by Martine Parry, Media and PR Manager - The Fairtrade Foundation
Kady is one of West Africa’s 10 million cotton farmers. She and her family grow their own food, but their cash comes from growing cotton.
The farmers’ group in Kady’s village in Senegal began to see benefits of Fairtrade with training courses they were given, to produce better quality cotton, to get higher yields, to improve health and safety.
When it came to harvest time, they are paid a guaranteed price for their produce, above the market price. And the farmers’ group is also paid the Fairtrade Premium – that the group decides what to do with, men and women together.
The Premium has been used in Senegal to help many of the women and girls in the community - to build and furnish schools, and to buy packs of stationery, books and schoolbags for students. Some has gone on projects for clean drinking water. Some has been spent helping build and equip clinics, and to train villagers in health care and midwifery.
The processes involved have made groups of cotton farmers stronger and more able to look after their own interests, to deal with government officials, to engage with other groups. In short, to unlock the power that they hold when they work together to drive change.
Whilst all around the world, International Women's Day represents an opportunity to celebrate the achievements of women, sadly it’s not all good news.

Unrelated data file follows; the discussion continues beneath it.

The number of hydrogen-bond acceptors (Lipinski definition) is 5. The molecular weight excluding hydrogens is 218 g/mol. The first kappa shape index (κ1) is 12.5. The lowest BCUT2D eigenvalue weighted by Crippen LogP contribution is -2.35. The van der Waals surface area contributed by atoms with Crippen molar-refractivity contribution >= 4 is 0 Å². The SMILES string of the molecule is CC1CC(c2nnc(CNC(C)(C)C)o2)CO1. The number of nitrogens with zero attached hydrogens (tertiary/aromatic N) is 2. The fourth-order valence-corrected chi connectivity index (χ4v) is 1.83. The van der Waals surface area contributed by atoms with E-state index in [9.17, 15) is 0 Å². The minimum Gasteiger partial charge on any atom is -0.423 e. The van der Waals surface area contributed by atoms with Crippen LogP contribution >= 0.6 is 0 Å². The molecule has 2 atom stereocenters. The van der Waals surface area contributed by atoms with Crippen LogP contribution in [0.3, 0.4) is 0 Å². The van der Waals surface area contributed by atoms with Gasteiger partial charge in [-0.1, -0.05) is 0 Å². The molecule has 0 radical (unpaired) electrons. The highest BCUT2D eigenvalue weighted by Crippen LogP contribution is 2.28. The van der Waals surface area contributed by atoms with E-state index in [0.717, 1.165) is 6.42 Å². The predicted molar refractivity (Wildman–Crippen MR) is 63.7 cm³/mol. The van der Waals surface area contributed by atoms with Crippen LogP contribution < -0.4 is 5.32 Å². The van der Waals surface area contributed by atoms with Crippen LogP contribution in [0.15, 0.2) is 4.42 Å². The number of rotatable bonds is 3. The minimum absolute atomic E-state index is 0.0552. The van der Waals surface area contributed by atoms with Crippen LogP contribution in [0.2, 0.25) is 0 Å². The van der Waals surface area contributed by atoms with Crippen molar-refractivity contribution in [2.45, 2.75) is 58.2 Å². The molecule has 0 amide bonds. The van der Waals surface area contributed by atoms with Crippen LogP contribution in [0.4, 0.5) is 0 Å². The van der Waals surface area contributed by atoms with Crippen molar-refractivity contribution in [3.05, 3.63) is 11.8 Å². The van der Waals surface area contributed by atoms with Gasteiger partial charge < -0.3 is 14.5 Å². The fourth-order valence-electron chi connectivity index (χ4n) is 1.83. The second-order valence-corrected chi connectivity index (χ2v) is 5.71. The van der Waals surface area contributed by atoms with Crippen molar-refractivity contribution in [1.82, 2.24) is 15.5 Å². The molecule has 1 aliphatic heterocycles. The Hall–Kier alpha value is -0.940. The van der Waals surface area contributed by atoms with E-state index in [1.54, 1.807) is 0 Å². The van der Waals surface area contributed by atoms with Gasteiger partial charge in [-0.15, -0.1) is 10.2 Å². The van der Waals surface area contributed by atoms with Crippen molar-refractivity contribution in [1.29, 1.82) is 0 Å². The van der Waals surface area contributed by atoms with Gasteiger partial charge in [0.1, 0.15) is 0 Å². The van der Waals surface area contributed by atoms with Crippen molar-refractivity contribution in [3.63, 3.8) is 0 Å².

Kady’s cooperative, and many others, are desperate to sell more of their cotton on Fairtrade terms. Their Fairtrade sales have been low for the past couple of years.
Maybe this is because more of us need to start asking more questions like ‘who made my clothes?’ And demanding that fashion brands source cotton from sustainable supply chains. This lack of awareness and transparency is resulting in desperate poverty. The price of cotton has slumped in the last 30 years, even though the cost of producing it has risen and that means farmers in places like India, Kyrgyzstan and West Africa are struggling to survive.
Do fashion lovers realise that as many as 100m rural households – 90 percent of them in developing countries – are directly engaged in cotton production?
An estimated 350m people work in the cotton sector when family labour, farm labour and workers in connected services such as transportation, ginning, baling and storage are taken into account. Yet cotton farmers are at the end of a long and complex supply chain in which they are virtually invisible and wield little power or influence. With high levels of illiteracy and limited land holdings, many cotton farmers live below the poverty line and are dependent on the middle men or ginners who buy their cotton, often at prices below the cost of production.
To help increase sales for cotton farmers like Kady, fashion brands can now work with Fairtrade Cotton on two ways – either the finished product is certified as Fairtrade, or using the new Fairtrade Sourcing Program you can commit to sourcing a certain amount of cotton on Fairtrade terms. Whichever route they choose, their commitment to Fairtrade Cotton means better lives for the cotton farmers like Kady who grew your cotton.
Start asking questions this International Women’s Day and help women like Kady get a better deal.
Watch this short film to learn more about cotton farmers in Senegal http://fairtrade.tumblr.com/post/77793735369/how-do-cotton-farmers-in-senegal-use-fairtrade